For two months in the Autumn of 1947, a Congressional delegation (CODEL) traveled Europe. Their purpose was to study America’s current information and educational exchange service, the conditions affecting it, with the goal of formulating recommendations to shape and make more effective US programs which “can fully implement US foreign policy.” Led by Congressman Karl Mundt (R-SD) and Senator H. Alexander Smith (R-NJ), the delegation was sponsored by the special Mundt subcommittee of the House Foreign Affairs Committee in support of the pending Smith-Mundt Bill.
Much of their twenty-three page trip report and recommendations is timeless. A brief example is below:
United States foreign policy should be explained not only to the citizens of this country but to those of other countries as well. During recent years our power and influence has grown to greater proportions than even we realize. At the same time the world has shrunk to a point which brings forcibly before the nations the fact that this new and unpredictable intimacy can benefit man, or it can destroy him. As the most powerful nation in the world today, our motives are often misunderstood. It is quite natural that the smaller nations, particularly those so situated in Europe as to be most affected by Soviet Russia, are eager to know the facts of our foreign policy and what motives are inherent in them. Are we intent on expansion and control in Europe to offset Soviet aggression? Are the aid-for-Europe proposals of Secretary Marshall just an economic smoke screen to blind the nations of Europe to our true and carefully hidden designs? There is doubt in many minds, especially in the face of the deluge of Soviet propaganda flooding Europe today. It is essential to clarify this issue. We have nothing to hide. To fail to tell the truth effectively is to risk defeat for our policy abroad. …
We substitute knowledge and truth for ignorance and falsehood. Inasmuch as truth is our best weapon, we should not hesitate to make effective use of it.
… It is also probable that only by winning this word war can we protect the peace. If we try and fail we will have spent relatively little in the effort, but if we fail to try we may have vainly squandered all that is spent elsewhere.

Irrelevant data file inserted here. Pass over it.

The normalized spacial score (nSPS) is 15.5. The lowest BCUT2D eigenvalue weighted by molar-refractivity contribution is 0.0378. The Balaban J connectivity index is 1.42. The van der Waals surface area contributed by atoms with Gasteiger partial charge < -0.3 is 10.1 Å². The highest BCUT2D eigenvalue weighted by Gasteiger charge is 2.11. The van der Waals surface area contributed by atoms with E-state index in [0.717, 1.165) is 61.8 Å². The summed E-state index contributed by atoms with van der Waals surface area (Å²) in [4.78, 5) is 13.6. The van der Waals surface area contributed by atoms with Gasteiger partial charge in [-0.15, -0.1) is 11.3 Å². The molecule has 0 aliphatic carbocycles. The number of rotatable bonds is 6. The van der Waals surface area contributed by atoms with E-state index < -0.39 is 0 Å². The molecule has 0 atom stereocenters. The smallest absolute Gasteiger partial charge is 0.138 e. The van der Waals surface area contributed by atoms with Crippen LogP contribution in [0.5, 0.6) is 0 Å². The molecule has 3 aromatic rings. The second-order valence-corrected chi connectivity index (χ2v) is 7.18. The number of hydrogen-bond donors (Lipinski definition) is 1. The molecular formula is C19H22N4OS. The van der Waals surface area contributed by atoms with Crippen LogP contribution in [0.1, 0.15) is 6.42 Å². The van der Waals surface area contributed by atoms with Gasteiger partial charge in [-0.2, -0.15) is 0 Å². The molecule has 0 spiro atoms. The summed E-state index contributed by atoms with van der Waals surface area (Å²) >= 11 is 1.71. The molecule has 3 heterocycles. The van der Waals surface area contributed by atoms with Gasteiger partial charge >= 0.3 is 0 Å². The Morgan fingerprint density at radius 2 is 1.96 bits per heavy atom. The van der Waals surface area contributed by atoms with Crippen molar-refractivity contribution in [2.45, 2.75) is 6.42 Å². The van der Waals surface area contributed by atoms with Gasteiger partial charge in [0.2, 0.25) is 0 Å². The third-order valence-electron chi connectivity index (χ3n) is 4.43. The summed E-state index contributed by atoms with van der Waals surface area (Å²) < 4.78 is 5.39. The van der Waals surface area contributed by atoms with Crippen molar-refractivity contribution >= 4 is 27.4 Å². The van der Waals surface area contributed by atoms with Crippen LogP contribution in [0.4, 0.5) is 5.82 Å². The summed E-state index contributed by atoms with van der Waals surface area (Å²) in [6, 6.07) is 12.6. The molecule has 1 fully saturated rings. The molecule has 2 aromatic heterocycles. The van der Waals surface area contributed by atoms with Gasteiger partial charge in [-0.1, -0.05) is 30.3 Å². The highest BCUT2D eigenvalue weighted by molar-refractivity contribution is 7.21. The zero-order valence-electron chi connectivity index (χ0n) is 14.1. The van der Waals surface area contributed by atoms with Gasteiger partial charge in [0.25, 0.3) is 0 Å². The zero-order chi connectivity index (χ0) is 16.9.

The Congress and people of the United States have now under consideration a multibillion dollar program to restore Europe and thwart Communism [the Marshall Plan]. Commendable and necessary as this is, we have nevertheless been too preoccupied in the past with feeding the stomachs of people while the Soviets have concentrated on feeding their minds. … We may help avert starvation but in the process produce a generation of healthy Europeans whose minds are poisoned against us and whose loyalties are to the red star of Soviet Russia. If this occurs, our generosity would be surpassed only by our own ineptitude.
Shaping their experiences, as indicated above, was foreign aid. What was still becoming known as the Marshall Plan – but was yet to be authorized and funded by Congress – was already a target of lies and distortions. The group would report back that the Marshall Plan may be a waste of money if it was not supported by information activities.
The group, known as the Smith-Mundt Congressional Group, visited twenty-two countries during September and October 1947. Besides Smith and Mundt, the delegation included Vice President Alben Barkley, Senators Carl Hatch (D-NM), Bourke Hickenlooper (R-IA), and Congressmen John Davis Lodge (R-CT), brother of Senator Lodge, Lawrence H. Smith (R-WI), Walter Judd (R-MN), Mike Mansfield (R-MT), Pete Jarman (D-AL), and Thomas S. Gordon (D-IL). Also included were staff and Milton Rewinkel of the State Department and Colonel Paul E. Tombaugh of the Army Department.
Senator Henry Cabot Lodge, Jr. (R-MA) was also a member of the group, but he toured Europe independently. His comments were attached the report. Highlights include:
It is clear to me that in western Europe, we are losing the battle for men’s minds. Wide circulation is given to statements about America which are both fantastic and insulting. Moreover, these statements are also widely believed. Here are two illustrations:
(a) A French physician, wealthy and of good reputation in his community, made this socking statement: “Of course, we realize that medical science is way ahead in America… but then we also know that you have all those underprivileged people over there on whom your doctors constantly experiment.”
(b) A deputy of one of the conservative French political parties, a substantial landholder and of considerable private means, told me: “We know that you Americans are trying to build up Germany industrially faster than you want to build up France. … The reason you do this is because you intend to have a war with Russia and you want to get Germany into shape as your ally. … Because Russia has taken away so much of your export trade.” …
It is all very well to talk of the Voice of America in the abstract, but we must remember that the true voice of America in the eyes of the world is the President of the United States, and, only to slightly lesser degree, the Secretary of State. …
The report continues. Both the group report and Lodge’s annex were filled with recommendations echoed in recent years, including even many of the recommendations found in the last report by the US Advisory Commission on Public Diplomacy.
As much as things change, so much stays the same. In the case of public diplomacy, it reverts as we lost touch with importance and essence of the struggle for minds and wills in the shift from minds to bombers and boomers that shaped our collective memory of the thing called public diplomacy.